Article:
Nishmat's Women’s Health and HalachaIn memory of Chaya Mirel bat R' Avraham

  • Hebrew
  • English
  • Espnaol
  • Francais
  • donate

Cycles have gotten shorter

11 January, 2012



I am married a year, and prior to my marriage had an average cycle of 28 days, sometimes going up to 32 days. Now, I fluctuate between 25-29 days, usually 26 days. I eat healthy, drink water, take vitamin C, and am not experiencing any stress. What can I do to go back to my longer cycles? I am pretty sure that I ovulate before the mikvah because I feel it, and because I track my cervical mucus. I usually get the hefsek on day 5 or 6. Any ideas?



Mazal tov on your recent marriage!

It is fairly common for a woman’s cycle length to vary or fluctuate at different points of her life. However, when it interferes with fertility, it is important to address the situation.

Your first step is to ensure that you reach the mikveh as early as possible. Sometimes, a bath or (doctor permitting) douche can help a woman get a hefsek taharah sooner. The hefsek taharah need not be completely clear. Many shades of brown are acceptable. Be sure to bring any questionable shades to a local halachic authority for evaluation, explaining your concerns about getting to mikveh before ovulation.

Medically speaking, cervical mucus is one important indicator of ovulation timing. To confirm that you are actually ovulating prior to mikveh, we recommend also using an ovulation test kits, which should be available over the counter at the pharmacy.

If you confirm that you are consistently ovulating before mikveh, we recommend consulting with your physician to discuss medical options for delaying ovulation. Please see our article on Ovulating Before Immersion for more information.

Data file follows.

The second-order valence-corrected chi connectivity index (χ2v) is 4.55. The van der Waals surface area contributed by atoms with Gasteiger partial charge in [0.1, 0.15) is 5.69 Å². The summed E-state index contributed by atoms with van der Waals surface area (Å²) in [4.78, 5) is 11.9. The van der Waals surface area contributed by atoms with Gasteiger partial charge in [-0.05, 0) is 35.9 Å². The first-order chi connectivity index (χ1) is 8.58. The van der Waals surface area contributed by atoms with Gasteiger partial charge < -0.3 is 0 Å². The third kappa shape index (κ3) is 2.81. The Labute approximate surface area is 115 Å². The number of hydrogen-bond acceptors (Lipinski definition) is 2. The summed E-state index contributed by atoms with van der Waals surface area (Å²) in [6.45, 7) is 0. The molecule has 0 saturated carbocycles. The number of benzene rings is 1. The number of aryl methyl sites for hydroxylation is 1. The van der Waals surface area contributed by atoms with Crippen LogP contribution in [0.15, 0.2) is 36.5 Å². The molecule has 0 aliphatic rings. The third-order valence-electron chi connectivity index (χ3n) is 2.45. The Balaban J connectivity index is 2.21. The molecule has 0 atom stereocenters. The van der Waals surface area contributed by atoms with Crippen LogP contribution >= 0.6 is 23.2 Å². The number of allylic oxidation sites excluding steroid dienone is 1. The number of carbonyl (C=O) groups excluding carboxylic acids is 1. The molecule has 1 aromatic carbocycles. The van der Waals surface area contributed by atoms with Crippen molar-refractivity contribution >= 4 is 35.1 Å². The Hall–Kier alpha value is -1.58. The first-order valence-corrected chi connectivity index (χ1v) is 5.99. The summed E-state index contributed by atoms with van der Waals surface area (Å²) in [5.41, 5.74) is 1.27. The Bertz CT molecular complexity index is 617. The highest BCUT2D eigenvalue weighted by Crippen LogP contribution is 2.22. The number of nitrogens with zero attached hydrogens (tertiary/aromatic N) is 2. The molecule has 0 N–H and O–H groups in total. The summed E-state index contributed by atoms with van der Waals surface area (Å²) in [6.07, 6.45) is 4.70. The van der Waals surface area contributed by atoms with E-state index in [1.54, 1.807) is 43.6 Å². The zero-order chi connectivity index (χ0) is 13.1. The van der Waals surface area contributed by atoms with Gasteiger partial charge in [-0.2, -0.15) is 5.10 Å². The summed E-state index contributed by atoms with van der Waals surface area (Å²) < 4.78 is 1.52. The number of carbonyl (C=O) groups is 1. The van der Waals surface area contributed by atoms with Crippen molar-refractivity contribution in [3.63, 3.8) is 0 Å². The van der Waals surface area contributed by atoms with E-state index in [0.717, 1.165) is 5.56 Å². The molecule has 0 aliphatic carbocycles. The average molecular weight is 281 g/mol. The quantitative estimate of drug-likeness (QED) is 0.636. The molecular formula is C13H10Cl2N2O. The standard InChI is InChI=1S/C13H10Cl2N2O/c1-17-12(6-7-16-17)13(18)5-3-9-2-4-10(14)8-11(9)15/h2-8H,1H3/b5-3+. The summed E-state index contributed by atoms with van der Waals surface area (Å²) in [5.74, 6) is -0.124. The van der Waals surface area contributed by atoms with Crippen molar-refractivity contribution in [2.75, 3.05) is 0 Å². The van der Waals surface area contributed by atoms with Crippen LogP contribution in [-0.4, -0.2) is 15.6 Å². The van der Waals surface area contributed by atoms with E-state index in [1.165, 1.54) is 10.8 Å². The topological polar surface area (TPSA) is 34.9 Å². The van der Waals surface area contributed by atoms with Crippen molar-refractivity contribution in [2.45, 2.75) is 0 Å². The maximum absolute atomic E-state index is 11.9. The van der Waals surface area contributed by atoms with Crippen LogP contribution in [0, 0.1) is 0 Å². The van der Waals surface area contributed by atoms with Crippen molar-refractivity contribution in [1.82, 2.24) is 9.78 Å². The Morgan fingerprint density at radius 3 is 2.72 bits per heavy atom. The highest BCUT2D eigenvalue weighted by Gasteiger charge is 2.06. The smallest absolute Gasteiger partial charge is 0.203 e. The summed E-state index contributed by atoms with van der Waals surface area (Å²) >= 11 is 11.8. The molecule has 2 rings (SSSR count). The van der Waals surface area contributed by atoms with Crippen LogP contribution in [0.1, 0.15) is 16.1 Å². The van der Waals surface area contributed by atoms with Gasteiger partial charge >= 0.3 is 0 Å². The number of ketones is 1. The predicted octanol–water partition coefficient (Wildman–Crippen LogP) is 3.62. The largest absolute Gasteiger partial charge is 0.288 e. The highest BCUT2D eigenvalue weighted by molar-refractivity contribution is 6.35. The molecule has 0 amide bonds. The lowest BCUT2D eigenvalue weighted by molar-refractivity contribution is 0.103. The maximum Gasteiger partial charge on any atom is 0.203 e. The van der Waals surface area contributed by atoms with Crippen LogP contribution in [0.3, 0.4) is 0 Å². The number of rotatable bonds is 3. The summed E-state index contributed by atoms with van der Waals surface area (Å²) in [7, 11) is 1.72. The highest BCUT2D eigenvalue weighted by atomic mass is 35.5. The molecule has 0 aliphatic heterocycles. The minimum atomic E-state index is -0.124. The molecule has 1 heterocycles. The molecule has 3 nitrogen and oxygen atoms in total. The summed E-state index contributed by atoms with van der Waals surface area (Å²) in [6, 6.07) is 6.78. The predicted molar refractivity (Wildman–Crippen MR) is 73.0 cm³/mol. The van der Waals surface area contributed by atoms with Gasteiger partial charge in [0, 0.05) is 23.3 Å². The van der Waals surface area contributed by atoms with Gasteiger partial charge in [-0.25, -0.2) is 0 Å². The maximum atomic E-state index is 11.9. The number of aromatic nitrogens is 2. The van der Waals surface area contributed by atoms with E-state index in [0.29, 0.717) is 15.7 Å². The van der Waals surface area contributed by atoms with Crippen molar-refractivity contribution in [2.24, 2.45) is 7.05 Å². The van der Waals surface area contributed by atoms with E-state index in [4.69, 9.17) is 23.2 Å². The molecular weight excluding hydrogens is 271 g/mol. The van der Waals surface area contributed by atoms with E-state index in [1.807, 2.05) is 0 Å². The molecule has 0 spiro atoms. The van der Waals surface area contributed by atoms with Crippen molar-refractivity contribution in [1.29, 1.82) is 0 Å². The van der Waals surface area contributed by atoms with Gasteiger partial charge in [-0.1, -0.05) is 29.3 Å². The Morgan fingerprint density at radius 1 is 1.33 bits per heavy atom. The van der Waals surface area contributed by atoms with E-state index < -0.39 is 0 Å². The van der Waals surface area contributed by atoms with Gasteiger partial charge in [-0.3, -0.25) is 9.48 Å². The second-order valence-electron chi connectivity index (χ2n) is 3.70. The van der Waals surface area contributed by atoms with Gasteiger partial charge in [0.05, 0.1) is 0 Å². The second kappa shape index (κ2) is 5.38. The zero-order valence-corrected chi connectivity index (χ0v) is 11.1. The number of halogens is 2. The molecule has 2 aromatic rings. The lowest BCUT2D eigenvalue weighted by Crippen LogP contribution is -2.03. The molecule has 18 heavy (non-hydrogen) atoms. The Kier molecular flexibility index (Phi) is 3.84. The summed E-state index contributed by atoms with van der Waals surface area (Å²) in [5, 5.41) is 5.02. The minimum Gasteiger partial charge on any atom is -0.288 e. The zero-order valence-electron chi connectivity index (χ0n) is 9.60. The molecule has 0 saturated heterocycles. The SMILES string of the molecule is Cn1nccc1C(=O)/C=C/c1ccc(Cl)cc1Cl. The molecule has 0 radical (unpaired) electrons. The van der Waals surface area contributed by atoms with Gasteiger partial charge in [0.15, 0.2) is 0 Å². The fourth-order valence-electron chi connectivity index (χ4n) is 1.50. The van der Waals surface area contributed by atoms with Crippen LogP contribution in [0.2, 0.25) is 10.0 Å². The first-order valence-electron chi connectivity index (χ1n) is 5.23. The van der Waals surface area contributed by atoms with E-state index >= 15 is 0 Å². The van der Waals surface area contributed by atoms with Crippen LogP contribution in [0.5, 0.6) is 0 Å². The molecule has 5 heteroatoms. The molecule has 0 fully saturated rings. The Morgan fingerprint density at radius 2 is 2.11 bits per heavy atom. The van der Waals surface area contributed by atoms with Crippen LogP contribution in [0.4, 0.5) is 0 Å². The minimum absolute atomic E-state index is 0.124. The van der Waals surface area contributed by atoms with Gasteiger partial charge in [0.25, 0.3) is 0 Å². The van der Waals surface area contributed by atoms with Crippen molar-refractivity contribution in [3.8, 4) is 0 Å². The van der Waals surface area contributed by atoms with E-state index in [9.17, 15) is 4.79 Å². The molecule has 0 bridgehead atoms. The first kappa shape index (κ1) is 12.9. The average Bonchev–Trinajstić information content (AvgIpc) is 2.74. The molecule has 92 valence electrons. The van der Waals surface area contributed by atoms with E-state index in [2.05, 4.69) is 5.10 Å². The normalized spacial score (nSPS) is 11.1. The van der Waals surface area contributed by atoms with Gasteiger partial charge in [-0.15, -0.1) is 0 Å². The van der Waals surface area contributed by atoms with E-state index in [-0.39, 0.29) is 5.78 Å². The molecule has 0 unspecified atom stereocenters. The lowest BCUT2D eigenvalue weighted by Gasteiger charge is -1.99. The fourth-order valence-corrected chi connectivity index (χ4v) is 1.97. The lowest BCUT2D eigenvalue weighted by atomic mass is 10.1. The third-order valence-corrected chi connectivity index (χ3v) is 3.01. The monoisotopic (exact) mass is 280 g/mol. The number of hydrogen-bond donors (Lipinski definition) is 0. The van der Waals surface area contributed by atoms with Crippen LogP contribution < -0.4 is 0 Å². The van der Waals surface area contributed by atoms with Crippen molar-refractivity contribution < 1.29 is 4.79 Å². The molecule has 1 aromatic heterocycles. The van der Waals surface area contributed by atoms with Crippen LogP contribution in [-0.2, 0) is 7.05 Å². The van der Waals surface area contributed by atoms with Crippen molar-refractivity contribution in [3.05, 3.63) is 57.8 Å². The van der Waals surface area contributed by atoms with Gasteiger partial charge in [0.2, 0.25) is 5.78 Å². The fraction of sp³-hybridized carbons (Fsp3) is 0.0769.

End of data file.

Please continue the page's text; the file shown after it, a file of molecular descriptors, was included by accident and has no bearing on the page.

If you are not consistently ovulating before mikveh, or if you are able to immerse on the day you ovulate or on the following day, you may wish to try other options before seeking medical treatment.

In either case – whether you are consistently ovulating before mikveh or only sometimes – a visit to your doctor may be worthwhile, either to discuss options for delaying ovulation, or to rule out any other fertility issue preventing conception.

In general, a fertility workup is in order only after a year of trying to conceive. However, in cases where there are likely other issues involved (such as short cycles, and possibly ovulating before mikveh), an earlier checkup is worthwhile.

Please feel free to get back to us with any further questions. You may also find it helpful to schedule a consultation with a Yoetzet Halacha Fertility Counselor. (This is a free service. Details here.)


This response was updated 25 October, 2020.

This internet service does not preclude, override or replace the psak of any rabbinical authority. It is the responsibility of the questioner to inform us of any previous consultation or ruling. As even slight variation in circumstances may have Halachic consequences, views expressed concerning one case may not be applied to other, seemingly similar cases. All health and health-related information contained within Nishmat's Women's Health & Halacha Web site is intended to be general in nature and should not be used as a substitute for consulting with your health care professional. The advice is intended to offer a basis for individuals to discuss their medical condition with their health care provider but not individual advice. Although every effort is made to ensure that the material within Nishmat's Women's Health & Halacha Web site is accurate and timely, it is provided for the convenience of the Web site user but should not be considered official. Advice for actual medical practice should be obtained from a licensed health care professional.

For further questions or comments: 

The Nishmat Women's Health and Halacha Site is a public service of Nishmat, The Jeanie Schottenstein Center for Advanced Torah Study for Women. This project and others like it are made possible by contributions from people like you. If you have benefited from the service, and wish to enable us to help others, click here to donate.

Users of Internet filtering services: This site discusses sensitive subjects that some services filter without visual indication. A page that appears 100% complete might actually be missing critical Jewish-law or medical information. To ensure that you view the pages accurately, ask the filtering service to whitelist all pages under

Accessibility Toolbar